Reflection for January 2016 on the theme Be Courageous

July Reflection – Silent but Sovereign

Amelia Heaford

By Amelia Heaford

“Where are you, God?” Regardless of how mature you are in your Christian faith; it is likely you would have asked this question at some point. Like Esther and her fellow Jews then, as Christians we live in an ungodly society impressed by money and power facing marginalisation and persecution. Yet through the story of Esther and Mordecai, we see that God is sovereign even when he appears silent. The book of Esther is known for not mentioning the name of God once yet the preservation of his people despite his absence highlights God’s use of imperfect people to fulfil his promises.

In the face of an edict calling for the genocide of her people, Esther uses her position as Queen to intercede for the Jews with a dramatic reversal of fortunes; the edict is not only cancelled but her cousin Mordecai is elevated to second highest position in the land and Haman, who had led the plot, is killed. Whilst Esther’s ultimate courage in the face of grave danger is rightly remembered, her initial response was one of fear and reluctance. Entering the king’s presence without an invitation could be punishable by death and having not been asked to attend the King for 30 days, Esther was not sure she was in his favour. Only through being reminded of God’s faithfulness and turning to him in prayer did she find the courage.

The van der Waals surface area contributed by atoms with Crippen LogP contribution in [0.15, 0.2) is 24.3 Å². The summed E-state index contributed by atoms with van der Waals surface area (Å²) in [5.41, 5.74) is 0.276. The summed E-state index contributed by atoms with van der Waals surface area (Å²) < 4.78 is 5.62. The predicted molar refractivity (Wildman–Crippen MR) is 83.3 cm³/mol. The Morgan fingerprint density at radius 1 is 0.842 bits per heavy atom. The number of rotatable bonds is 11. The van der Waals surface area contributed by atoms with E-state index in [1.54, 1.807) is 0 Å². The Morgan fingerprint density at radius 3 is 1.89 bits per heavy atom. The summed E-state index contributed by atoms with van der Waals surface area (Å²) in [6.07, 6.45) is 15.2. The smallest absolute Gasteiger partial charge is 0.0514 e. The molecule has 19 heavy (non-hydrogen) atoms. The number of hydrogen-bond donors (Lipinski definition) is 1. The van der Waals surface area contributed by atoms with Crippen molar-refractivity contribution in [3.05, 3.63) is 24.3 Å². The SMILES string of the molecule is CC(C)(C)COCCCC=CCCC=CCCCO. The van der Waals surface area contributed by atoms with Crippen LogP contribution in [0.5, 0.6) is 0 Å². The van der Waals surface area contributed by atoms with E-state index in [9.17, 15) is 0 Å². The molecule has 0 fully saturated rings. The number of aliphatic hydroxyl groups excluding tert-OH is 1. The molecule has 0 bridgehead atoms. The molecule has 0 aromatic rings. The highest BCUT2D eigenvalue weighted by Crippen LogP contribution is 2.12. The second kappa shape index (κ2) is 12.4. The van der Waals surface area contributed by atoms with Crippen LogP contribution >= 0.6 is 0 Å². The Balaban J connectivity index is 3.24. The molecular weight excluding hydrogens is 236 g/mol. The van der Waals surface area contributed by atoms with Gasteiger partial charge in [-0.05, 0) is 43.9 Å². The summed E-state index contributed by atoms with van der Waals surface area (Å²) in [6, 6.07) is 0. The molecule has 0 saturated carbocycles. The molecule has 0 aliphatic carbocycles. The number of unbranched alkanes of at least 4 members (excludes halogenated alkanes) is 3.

10 Then she instructed him to say to Mordecai, 11 “All the king’s officials and the people of the royal provinces know that for any man or woman who approaches the king in the inner court without being summoned the king has but one law: that they be put to death unless the king extends the gold sceptre to them and spares their lives. But thirty days have passed since I was called to go to the king.”

Esther 4:10-11

The hesitancy of Esther is not unique in the Bible. Moses also trembled, feeling ill-equipped to lead God’s people and pleading with God to choose someone else, whilst Jonah ran in the opposite direction to where he was sent. And in David and Paul, both of whose crime of murder are documented in the Bible, we see God using sinners to rescue the nations.


10 Moses said to the Lord, “Pardon your servant, Lord. I have never been eloquent, neither in the past nor since you have spoken to your servant. I am slow of speech and tongue.”

11 The Lord said to him, “Who gave human beings their mouths? Who makes them deaf or mute? Who gives them sight or makes them blind? Is it not I, the Lord? 12 Now go; I will help you speak and will teach you what to say.”

13 But Moses said, “Pardon your servant, Lord. Please send someone else.”

Exodus 4:10-13


As we strive to Rise in Strength…for such as time as this, these examples can give us courage and confidence that although we may be imperfect and feel underprepared, God can still use us (and chooses to use us) to spread his gospel today. God equipped Moses with Aaron, a powerful orator, and through Esther, whilst not named, we see God’s hand actively at work in every scene of the story. Whilst the opposition we face will be different in our various contexts, as then, God is constantly with us.


Have I not commanded you? Be strong and courageous. Do not be afraid; do not be discouraged, for the Lord your God will be with you wherever you go.

Joshua 1:9

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